CV Dazzle - Computer Vision Camouflage
- Camouflage Balaclava - $6.77
- Zorro Mask - $24.99
- Glow-in-the-Dark Face Paint - $14.95
- Cousin It Wig - $49.99
- Portable Fog Machine - $199.99
A complex, but increasingly important concept, computer vision (CV) is the collection of algorithms that devices ranging from security cameras to Facebook's PhotoTagger use to automatically detect and recognize human faces. CV Dazzle provides a camouflage from computer vision by distinguishing irregular facial modifications that disrupt the mechanized, Big Brotheresque process. A process that is seen by many--including Dazzle's creator, Adam Harvey--as a violation of privacy, and infringement on American civil rights.
The Dazzle moniker was derived from a camouflaging technique of the same name used to mask warships' directionality, size, and orientation during WWI. Combining various tested methods of makeup application, hair styling, and other temporary, neck-up modifications, Harvey has established some general principles for thwarting CV efforts that do not require the use of more suspicious--and sometimes illegal--incognito accoutrements, such as masks and hoods. The beauty, and irony, of Harvey's research is that it ventures to hide its subjects by bedazzling them in bold patterns and colors, rather than covering them up, or blending them in. In addition, while the camouflage eludes artificial intelligence, it typically would not alter the wearer to the point of being unrecognizable to other human beings.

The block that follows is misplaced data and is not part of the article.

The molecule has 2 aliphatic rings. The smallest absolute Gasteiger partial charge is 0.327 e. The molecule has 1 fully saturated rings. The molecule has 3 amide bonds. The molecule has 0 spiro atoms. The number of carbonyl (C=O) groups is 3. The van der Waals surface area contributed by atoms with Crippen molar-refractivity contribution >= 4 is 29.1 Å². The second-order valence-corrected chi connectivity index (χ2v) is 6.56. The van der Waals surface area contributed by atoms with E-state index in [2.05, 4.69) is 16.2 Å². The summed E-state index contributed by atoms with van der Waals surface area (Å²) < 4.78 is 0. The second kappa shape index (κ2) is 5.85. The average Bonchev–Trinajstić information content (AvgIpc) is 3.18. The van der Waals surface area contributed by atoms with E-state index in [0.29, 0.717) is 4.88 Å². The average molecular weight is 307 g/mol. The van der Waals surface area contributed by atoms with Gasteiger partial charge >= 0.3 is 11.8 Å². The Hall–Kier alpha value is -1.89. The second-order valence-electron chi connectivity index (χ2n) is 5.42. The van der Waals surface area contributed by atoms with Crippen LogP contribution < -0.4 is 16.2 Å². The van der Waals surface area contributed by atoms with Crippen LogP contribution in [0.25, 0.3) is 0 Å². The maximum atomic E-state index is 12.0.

In the test subject photos, solid green lines indicate positive facial detections, while computer vision equipment deemed images with no green squares face-free. The designs used in the evading looks were inspired by tribal paint and London club scene aesthetics, though when actual photos from both were tested, many of the more outlandish visages were unable to fool detection algorithms.
CV disruption requires mastery of a few basic techniques, which can then be applied according to personal tastes. For example, you should not wear feature-enhancing makeup, such as eye shadows or liners, but instead focus on darkening or obscuring areas that typically appear light. The bridge of your nose. Your upper cheeks. Partially obscuring your eyes with strands of hair is also effective, as ocular position and coloration are key identifiers. Check out the video to see a suckered PhotoTagger unable to recognize one of Harvey's test head shots as a human face. CV Dazzle protocol can also outwit Google�s Picasa and eblearn.
Obviously, decking oneself out in tribal warpaint and rocker 'dos to avoid recognition at the airport or on Facebook is neither practical, nor a priority, for the average American citizen. However, given the radical shifts in Federal laws, exponential increases in identity theft, and worldwide access to just about anything you post about yourself--or someone else posts about you--online, CV Dazzle's quest to help us move through life unpegged and unnoticed may be an important step in maintaining our rights to privacy and anonymity during what is certain to be a progressively more invasive future.
CV Dazzle is an open-source project. Harvey hopes to post his code, which is currently written in Java/Processing using OpenCV1, to github in the near future. Check his website for updates.